Banks offer a variety of accounts that you can use to hold your money and even earn some interest. CD stands for certificate of deposit, which is a type of account you can open to hold your money. If you're looking for a low-risk investment and aren't concerned about achieving the highest rates of return, it might be a good idea for you.
CDs promise a set interest rate for a specified term, which gives you the security of knowing how much you're going to earn and the bank the security of knowing it has your money until the CD matures. The more money you put in, and the longer you promise to leave it in the CD, the higher your interest rate. For example, putting $10,000 in a five-year CD will get you a higher interest rate than putting $500 in a three-month CD.
Bells and Whistles
Many banks offer CDs that have special features that can make them more or less attractive to investors. For example, some banks offer a bump up CD, which gives investors the ability to raise the interest rate on the CD to the current market rate once or more during the term. Another beneficial feature is a liquid CD, which allows you to remove a certain amount of your investment without penalty, as long as you still have a certain minimum balance. However, these benefits are often offset by a slightly lower interest rate. Alternatively, banks might issue CDs that are callable after a certain period of time, which means that the bank can require you to cash it in early if it doesn't like the terms. For example, if interest rates plummet, the bank could require you to cash it in because you're getting a much higher rate than the market is currently paying. But, if interest rates rise, you would be stuck with the lower rate.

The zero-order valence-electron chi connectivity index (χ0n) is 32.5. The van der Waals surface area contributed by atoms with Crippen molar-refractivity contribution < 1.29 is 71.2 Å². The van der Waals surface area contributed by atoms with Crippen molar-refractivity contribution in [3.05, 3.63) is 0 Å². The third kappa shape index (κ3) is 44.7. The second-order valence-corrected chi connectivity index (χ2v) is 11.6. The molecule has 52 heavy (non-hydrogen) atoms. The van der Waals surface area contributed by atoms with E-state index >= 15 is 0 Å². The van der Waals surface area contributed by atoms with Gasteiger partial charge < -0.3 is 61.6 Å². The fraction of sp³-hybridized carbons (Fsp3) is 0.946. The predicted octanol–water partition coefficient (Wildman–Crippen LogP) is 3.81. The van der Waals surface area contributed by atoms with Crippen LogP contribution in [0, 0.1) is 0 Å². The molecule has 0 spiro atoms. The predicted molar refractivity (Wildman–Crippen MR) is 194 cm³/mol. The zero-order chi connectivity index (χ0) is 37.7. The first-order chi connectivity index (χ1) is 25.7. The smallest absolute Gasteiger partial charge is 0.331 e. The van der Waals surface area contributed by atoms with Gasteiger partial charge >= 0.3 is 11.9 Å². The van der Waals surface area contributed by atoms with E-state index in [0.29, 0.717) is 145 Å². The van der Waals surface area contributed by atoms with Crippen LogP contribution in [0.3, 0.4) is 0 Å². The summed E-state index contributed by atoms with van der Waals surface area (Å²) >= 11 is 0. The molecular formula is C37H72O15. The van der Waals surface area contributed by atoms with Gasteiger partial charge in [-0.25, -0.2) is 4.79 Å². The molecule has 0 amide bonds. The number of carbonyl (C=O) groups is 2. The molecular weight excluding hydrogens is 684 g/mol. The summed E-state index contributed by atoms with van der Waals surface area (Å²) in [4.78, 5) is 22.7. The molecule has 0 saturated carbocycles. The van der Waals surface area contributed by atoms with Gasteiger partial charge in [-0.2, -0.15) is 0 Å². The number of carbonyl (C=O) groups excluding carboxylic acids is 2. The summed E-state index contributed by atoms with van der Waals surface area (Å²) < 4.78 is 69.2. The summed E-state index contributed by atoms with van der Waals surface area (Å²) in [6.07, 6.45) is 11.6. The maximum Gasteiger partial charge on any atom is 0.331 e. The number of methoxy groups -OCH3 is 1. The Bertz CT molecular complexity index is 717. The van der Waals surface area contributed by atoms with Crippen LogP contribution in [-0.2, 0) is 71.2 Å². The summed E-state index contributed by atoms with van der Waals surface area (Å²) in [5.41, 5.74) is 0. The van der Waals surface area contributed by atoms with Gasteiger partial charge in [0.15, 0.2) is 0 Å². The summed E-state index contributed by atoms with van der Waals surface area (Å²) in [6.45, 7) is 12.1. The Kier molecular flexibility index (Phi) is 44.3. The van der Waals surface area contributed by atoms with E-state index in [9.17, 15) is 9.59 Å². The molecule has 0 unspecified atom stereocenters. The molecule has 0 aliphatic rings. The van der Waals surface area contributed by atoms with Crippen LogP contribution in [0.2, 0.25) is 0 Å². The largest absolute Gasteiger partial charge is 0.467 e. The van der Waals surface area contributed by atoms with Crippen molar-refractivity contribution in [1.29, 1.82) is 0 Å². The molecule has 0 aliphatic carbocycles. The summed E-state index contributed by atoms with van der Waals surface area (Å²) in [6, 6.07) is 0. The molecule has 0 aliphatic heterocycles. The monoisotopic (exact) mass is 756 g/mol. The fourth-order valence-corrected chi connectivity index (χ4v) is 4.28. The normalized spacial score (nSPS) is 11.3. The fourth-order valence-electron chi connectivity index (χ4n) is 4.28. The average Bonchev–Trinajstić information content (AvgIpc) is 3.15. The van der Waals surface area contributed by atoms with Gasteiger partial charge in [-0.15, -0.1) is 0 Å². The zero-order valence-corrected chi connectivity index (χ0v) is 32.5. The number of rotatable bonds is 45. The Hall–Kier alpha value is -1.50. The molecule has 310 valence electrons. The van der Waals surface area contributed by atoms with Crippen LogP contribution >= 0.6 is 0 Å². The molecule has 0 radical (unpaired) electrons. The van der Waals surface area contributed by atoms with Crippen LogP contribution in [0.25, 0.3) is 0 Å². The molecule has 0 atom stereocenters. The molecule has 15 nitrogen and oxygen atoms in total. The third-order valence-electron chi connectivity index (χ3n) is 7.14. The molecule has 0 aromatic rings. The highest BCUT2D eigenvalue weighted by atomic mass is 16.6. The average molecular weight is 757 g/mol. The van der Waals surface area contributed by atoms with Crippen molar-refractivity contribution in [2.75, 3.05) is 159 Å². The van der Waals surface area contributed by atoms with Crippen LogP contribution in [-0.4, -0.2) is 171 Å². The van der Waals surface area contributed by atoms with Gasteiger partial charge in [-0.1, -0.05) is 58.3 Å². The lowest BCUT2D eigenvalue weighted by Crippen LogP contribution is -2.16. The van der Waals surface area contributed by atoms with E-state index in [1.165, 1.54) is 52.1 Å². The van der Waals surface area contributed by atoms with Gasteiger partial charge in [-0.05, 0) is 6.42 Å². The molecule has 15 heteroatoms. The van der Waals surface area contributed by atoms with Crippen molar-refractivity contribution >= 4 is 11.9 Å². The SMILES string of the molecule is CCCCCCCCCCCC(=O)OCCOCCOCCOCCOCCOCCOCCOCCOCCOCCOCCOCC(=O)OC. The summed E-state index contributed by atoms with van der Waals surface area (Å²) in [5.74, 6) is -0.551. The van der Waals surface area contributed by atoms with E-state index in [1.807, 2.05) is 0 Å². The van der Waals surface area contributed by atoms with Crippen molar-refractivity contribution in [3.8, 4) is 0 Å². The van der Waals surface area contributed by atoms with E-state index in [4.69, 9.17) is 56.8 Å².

You might choose a CD if you know you won't need your money for a while and don't want to risk losing any of your investment. CDs generally pay higher interest rates than other deposit accounts, like savings and checking accounts, because you promise not to take out your money early. That way, the bank can count on having your cash available to lend out to other customers in the meantime. Plus, CDs are covered for up to $250,000 per bank by the Federal Deposit Insurance Corporation in case the bank goes under.
The biggest downside to using a CD is that you can't access your money before your term is up. If you do, you get hit with big penalties. According to Bankrate.com's 2012 survey, taking your money out early costs you 90 days' worth of interest on CDs with terms of less than one year or 180 days' worth of interest on CDs with a term of one year or more. And, if you haven't earned at least that much interest, most banks will dip into your principal to pay the penalty.
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